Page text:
Yes, it is possible. Large plantations and smallholders are both FFB (fresh fruit-bunch) producers but it is not fair for them to compete without dealing with the political economy and how it affects pricing; a fair price implies not only economic consideration but also a political commitment to change the existing pricing mechanism which discriminates against smallholders, because it is largely [set by palm oil producers rather than oil palm growers]. This includes government pricing regulations that are made unilaterally.
Sawit Watch seeks to secure “land rights and sustain traditional community (adat) laws through conflict resolution and lobbying government at the national and local level for land reform and community sovereignty over natural resource management.” How is it possible to initiate land reform through the RSPO, which essentially relies on non-legally binding self-regulation?
RSPO standards, if consistently implemented, will lead to best practices consistent with international norms and values [that can and] must uphold business activities that are culturally, socially and environmentally [sustainable]. These can be a useful precedent for the development of domestic and national legislation.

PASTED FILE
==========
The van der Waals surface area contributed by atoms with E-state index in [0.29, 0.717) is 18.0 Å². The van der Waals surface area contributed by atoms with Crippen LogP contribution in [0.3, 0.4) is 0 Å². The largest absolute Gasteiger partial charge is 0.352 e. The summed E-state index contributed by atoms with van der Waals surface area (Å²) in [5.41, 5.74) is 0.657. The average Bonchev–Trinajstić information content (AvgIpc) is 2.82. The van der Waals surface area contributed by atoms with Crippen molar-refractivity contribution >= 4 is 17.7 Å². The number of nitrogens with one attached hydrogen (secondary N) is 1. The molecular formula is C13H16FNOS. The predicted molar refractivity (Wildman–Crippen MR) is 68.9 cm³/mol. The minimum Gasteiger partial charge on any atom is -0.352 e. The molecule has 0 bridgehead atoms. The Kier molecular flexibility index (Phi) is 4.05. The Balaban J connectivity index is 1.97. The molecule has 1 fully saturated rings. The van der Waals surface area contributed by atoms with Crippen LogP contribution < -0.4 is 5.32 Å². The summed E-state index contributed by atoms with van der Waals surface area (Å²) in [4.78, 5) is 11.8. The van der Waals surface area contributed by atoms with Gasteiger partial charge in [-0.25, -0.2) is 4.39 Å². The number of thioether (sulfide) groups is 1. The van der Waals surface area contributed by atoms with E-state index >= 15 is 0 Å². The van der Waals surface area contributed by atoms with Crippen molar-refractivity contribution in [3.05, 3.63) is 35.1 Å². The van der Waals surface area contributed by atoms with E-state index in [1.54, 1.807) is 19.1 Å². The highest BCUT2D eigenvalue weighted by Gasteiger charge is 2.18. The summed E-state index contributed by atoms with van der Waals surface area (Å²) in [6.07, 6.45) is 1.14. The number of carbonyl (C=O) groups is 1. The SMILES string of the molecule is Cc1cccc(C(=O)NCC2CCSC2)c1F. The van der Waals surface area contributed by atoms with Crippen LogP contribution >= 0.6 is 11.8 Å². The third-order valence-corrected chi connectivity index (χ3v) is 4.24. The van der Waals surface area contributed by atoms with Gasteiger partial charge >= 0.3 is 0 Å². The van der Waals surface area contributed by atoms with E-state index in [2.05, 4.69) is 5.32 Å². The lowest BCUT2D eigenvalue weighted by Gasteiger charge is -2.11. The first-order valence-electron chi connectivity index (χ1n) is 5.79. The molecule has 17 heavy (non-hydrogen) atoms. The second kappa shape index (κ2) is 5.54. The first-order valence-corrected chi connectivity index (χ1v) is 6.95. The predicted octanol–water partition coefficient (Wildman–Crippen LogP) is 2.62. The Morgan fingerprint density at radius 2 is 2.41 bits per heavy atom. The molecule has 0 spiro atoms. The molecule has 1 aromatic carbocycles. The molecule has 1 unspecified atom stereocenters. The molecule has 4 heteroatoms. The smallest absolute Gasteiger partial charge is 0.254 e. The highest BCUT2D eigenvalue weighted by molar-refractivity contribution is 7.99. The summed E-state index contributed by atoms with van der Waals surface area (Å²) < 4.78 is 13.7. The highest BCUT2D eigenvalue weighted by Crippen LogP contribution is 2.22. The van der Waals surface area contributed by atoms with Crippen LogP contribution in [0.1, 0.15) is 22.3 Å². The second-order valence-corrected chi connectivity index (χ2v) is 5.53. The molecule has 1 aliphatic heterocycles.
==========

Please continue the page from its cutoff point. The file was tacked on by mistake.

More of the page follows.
How effective can any dispute resolution mechanism be, in the absence of legal enforcement?
It can be effective when a genuine commitment to recognise, resolve, and mitigate disputes is present. It is not about merely “do no harm” as required by law, but doing it right, whether or not legal enforcement exists.
One of Sawit Watch’s goals is “to assist communities in developing or maintaining economically, socially and ecologically sustainable land/forest management.” What does Sawit Watch see as the future for palm oil smallholders?
The market for commodities is uncertain, and smallholder farmers do not have control to price and market their own FFB. Their participation in the market is used only to consolidate land and mobilise the labour force to produce FFB. Therefore, the future of smallholder farmers is in question – if not uncertain – not only at replanting periods, due to lack of access to financial and necessary services. Also, in extreme cases, when agricultural land has been depleted by monoculture oil palm plantation, there is no more arable land left for food and alternative crops.
View all contents of September 2011 issue